Information identified as archived is provided for reference, research or recordkeeping purposes. It is not subject to the Government of Canada Web Standards and has not been altered or updated since it was archived. Please contact us to request a format other than those available.
Over the past 100 years, more than 13 million immigrants have arrived to forge a new life here, making Canada one of the world’s most ethnically diverse countries. Most came from Europe during the first half of the twentieth century. Later on, non-Europeans started arriving in larger numbers as economic immigrants or refugees, or as family members of previous immigrants.
By 1970, half of all immigrants were coming from Caribbean nations, Asia and South America. In the 1980s, a growing number were arriving from Africa.
In the 1990s, 58% of Canada’s immigrants were born in Asia (including the Middle East); 20% were from Europe; and 22% came from the Caribbean, Central and South America, Africa and the United States. Most (73%) settled in Toronto, Montréal and Vancouver, transforming the ethno-cultural composition and socioeconomic dynamics of these cities.
In 2001, 10.3 million people—nearly half of Canada’s population aged 15 and older, not including Aboriginal peoples—reported British, French or Canadian ethnic origins, or some combination of the three, reflecting the long history of British and French peoples in Canada. Meanwhile, 4.3 million Canadians reported other European origins, 2.9 million reported non-European origins, while 3.3 million reported mixed ethnicity.
Canada’s visible minority population is growing much faster than its total population: 25% growth from 1996 to 2001 versus 4% growth in the general population. This is due largely to increased immigration from Asia, Africa, the Caribbean, Central and South America and the Middle East. In 2001, about 70% of the visible minority population was born outside Canada.
From 1981 to 2001, the number of visible minorities increased more than threefold from 1.1 million people, or nearly 5% of the population, to 4.0 million people, or 13% of the population. Chinese made up the largest visible minority group in 2001, followed by South Asians and Africans.
By 2017, about 20% of Canada’s population could be visible minorities, or anywhere from 6.3 million to 8.5 million people. Close to half are projected to be South Asian or Chinese. The highest growth rates are projected for West Asian, Korean and Arab groups, whose populations could more than double by 2017 but remain small relative to the South Asian, Chinese and African populations. In 2017, 95% of the visible minority population will live in a census metropolitan area (CMA), virtually unchanged from 2001.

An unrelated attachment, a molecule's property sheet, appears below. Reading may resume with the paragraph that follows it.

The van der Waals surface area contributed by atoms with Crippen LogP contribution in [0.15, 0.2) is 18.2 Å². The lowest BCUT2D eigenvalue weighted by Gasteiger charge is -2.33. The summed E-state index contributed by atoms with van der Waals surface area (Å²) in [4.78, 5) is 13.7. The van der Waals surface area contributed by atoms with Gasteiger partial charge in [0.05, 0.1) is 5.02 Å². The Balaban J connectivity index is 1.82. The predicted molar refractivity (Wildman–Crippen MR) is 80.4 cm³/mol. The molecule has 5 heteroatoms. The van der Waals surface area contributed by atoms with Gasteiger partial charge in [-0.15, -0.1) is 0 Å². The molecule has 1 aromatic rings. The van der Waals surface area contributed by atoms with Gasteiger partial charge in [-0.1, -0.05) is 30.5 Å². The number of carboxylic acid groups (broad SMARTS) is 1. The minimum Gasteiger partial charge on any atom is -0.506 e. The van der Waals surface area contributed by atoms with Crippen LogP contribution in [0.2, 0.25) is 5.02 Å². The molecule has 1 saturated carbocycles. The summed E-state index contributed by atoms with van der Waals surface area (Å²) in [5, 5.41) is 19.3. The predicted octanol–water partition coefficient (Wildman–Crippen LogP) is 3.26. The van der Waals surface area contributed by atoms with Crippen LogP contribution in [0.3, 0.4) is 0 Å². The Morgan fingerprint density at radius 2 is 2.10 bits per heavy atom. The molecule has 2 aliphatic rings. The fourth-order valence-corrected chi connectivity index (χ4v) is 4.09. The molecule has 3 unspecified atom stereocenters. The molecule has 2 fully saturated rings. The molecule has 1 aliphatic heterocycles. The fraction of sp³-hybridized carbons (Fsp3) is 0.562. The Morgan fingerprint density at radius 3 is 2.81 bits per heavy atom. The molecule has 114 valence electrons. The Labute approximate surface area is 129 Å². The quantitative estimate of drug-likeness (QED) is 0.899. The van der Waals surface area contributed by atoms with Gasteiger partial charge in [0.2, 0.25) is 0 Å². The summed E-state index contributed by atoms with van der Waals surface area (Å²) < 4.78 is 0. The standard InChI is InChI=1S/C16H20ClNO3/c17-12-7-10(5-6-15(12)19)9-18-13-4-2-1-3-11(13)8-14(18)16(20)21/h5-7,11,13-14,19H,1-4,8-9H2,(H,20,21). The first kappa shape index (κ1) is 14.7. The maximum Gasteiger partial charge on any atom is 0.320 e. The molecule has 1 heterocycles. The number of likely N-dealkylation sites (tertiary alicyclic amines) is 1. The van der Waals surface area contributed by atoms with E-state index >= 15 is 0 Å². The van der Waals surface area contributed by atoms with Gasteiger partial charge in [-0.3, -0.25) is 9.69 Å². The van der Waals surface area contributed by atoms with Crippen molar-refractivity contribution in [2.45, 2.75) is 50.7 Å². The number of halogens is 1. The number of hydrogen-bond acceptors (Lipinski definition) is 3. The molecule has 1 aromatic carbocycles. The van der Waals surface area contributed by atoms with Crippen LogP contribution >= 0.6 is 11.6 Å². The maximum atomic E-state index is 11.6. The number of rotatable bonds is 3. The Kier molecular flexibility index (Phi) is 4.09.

Canada’s population is highly urban: 64% of Canadians lived in a CMA in 2001. The proportion of recent immigrants settling in a CMA rose from 84% in 1981 to 94% in 2001. The share of Canadian-born people residing in a CMA grew from 53% to 59%.
Recent immigrants prefer CMAs for many reasons: 41% cite a spouse, partner or family in the area; 18% cite proximity to friends. Others cite job prospects, educational opportunities, lifestyle and housing.
From 1981 to 2001, Canada’s five largest cities—Toronto, Montréal, Vancouver, Ottawa–Gatineau and Calgary—received much smaller shares of immigrants from North America, Western Europe and Oceania, but received larger shares from West Asia, South Asia and East Asia.
In Montréal, most recent immigrants have arrived from Haiti, Algeria, France and Lebanon. In Vancouver, more than half of recent immigrants in 2001 were from East Asia, with 62% of them coming from just five countries: China, Hong Kong, Taiwan, India and the Philippines.
By 2017, fully 49% of Toronto’s population could be immigrants, up from 44% in 2001. In Vancouver, the proportion is projected to rise from 38% to 44%.
The strength of immigrants’ attachment to an ethnic group is related to their length of time in Canada. Recent immigrants often settle close to family and friends, who are more likely of similar ethnic background, which may contribute to a strong sense of belonging to their ethnic group.
Of immigrants who arrived here from 1991 to 2001, 71% rated at least one of their ancestral origins as important to their identity. This compares with 57% of second-generation Canadians (those born in Canada with at least one foreign-born parent) and with 44% of the third generation (those born in Canada to two Canadian-born parents).
Sense of belonging also varies by ethnic group. For instance, 78% with Filipino ancestry report a strong connection to their ethnic group, as do 65% of East Indians and 65% of Portuguese. But just 36% of Dutch, 33% of Germans and 33% of Ukrainians report a strong connection to their ethnic group. This likely reflects the longer time these latter groups have been in Canada.
Regardless of length of time here, immigrants are more likely than people born here to participate in ethnic or immigrant associations. Recent immigrants, however, are less likely to participate in other types of organizations in Canada.